By Daniel Lacalle
The main issue in the economy is that there are two generations of market participants who have only witnessed expansionary policies. That is why the most pressing question for investors is not where earnings are headed or what the rate of change in economic growth is, but when central banks will pivot.
The Federal Reserve and other big central banks have caused a massive crisis. On the one hand, major central banks’ balance sheets have stayed intact in local currency in 2022, and the path of rate hikes is quite accommodating. Markets, on the other hand, are collapsing. How is this possible? Because central banks believe their actions carry no consequences as there is a legion of economists that twist facts to say there is no problem. However, the contrary is true. Markets and politicians are so accustomed to easy money that even the slightest normalization causes havoc around the world.
The first issue is that the great majority of the world’s $90 trillion in reserves is invested in a carry trade against the US currency. The second is that negative nominal and real rates have zombified the corporate world and led governments to feel that debt is unimportant. The third issue is significantly more serious. Investors and governments have been made to believe that announcements of rate hikes and liquidity reductions should be ignored because policymakers ignore them anyhow.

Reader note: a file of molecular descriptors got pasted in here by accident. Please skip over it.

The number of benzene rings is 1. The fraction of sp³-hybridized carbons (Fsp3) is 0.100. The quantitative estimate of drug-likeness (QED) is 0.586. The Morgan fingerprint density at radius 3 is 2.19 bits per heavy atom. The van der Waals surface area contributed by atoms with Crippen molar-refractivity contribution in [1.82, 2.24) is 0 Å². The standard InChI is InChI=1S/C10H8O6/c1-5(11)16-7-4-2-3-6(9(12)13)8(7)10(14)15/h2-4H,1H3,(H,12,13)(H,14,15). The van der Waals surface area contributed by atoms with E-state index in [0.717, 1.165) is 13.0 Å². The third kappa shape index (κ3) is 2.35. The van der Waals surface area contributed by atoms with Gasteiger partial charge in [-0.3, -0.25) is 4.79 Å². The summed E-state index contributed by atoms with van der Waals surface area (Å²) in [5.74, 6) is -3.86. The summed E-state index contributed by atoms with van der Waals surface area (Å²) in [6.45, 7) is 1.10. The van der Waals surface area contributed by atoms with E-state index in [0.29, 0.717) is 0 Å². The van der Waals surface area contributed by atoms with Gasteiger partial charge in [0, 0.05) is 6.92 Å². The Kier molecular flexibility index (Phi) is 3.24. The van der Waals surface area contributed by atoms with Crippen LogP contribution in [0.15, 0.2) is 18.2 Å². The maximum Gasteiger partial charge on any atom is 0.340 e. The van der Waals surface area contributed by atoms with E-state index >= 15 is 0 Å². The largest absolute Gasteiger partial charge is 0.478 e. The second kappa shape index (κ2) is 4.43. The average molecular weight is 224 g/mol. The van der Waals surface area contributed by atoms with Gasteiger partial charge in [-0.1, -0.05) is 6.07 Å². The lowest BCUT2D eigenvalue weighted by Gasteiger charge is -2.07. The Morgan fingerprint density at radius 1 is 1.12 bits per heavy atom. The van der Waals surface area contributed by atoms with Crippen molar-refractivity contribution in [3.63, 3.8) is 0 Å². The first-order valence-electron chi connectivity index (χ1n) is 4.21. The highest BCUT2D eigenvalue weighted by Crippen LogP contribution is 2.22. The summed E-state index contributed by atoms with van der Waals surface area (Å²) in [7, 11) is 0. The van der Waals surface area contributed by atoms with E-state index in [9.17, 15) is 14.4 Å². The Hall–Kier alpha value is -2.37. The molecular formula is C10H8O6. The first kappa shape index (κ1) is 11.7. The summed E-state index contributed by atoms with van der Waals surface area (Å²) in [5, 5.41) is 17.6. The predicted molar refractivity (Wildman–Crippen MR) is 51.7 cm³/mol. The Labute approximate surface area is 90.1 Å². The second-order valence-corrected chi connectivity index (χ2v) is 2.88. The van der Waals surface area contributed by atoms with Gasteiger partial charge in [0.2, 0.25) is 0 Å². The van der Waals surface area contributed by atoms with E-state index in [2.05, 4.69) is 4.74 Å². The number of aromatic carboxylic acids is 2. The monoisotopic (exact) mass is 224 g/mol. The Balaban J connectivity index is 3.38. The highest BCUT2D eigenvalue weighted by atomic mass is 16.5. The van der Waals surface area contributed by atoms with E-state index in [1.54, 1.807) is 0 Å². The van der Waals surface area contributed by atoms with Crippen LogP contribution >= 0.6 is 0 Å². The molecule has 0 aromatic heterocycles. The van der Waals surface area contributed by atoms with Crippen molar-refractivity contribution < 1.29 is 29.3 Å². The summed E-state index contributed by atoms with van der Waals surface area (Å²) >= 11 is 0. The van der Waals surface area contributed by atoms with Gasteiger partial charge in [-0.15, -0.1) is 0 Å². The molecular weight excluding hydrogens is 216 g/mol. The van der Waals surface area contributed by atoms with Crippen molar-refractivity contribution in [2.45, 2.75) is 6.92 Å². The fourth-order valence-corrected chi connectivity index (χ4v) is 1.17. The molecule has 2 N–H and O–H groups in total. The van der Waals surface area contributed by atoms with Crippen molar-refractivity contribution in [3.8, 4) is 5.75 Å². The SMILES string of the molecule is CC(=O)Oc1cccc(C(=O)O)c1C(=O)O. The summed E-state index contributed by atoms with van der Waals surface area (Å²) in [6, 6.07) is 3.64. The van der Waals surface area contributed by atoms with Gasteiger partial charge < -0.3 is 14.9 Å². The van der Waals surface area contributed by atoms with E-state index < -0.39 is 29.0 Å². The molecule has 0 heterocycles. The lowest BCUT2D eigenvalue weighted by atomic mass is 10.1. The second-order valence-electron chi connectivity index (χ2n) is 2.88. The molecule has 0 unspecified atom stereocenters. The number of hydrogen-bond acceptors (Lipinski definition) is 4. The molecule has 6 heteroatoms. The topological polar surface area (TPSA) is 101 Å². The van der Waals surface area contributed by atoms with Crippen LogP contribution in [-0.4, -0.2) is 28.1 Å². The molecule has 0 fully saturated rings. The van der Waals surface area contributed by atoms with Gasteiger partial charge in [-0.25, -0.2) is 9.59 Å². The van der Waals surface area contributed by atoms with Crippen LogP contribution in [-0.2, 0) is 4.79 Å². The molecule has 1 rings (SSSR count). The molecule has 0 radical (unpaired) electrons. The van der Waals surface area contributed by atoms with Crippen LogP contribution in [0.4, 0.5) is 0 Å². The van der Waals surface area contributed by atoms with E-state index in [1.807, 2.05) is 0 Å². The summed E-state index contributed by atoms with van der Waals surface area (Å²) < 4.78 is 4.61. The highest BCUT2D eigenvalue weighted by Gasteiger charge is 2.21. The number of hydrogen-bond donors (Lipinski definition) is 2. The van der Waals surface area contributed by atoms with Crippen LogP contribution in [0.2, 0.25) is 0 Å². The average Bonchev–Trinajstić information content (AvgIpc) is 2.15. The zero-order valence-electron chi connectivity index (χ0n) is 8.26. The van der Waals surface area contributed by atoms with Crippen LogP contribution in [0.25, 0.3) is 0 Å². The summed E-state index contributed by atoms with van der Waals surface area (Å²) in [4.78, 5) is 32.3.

All of this has resulted in an overindebted environment in which corporations with weak strategies found adequate cash to survive, and where multiple expansion in every sector, from listed to private ventures, was not an outlier but the norm. And this excess, which has been sustained over the previous fourteen years by absurdly lax policies conducted in times of expansion and recession, has fostered an addiction to gradually more aggressive monetary operations. Governments, businesses, families, and market participants are dissatisfied with a normalization process that keeps central banks’ balance sheets unnaturally elevated or interest rates significantly below inflation. They require more, quickly and consistently.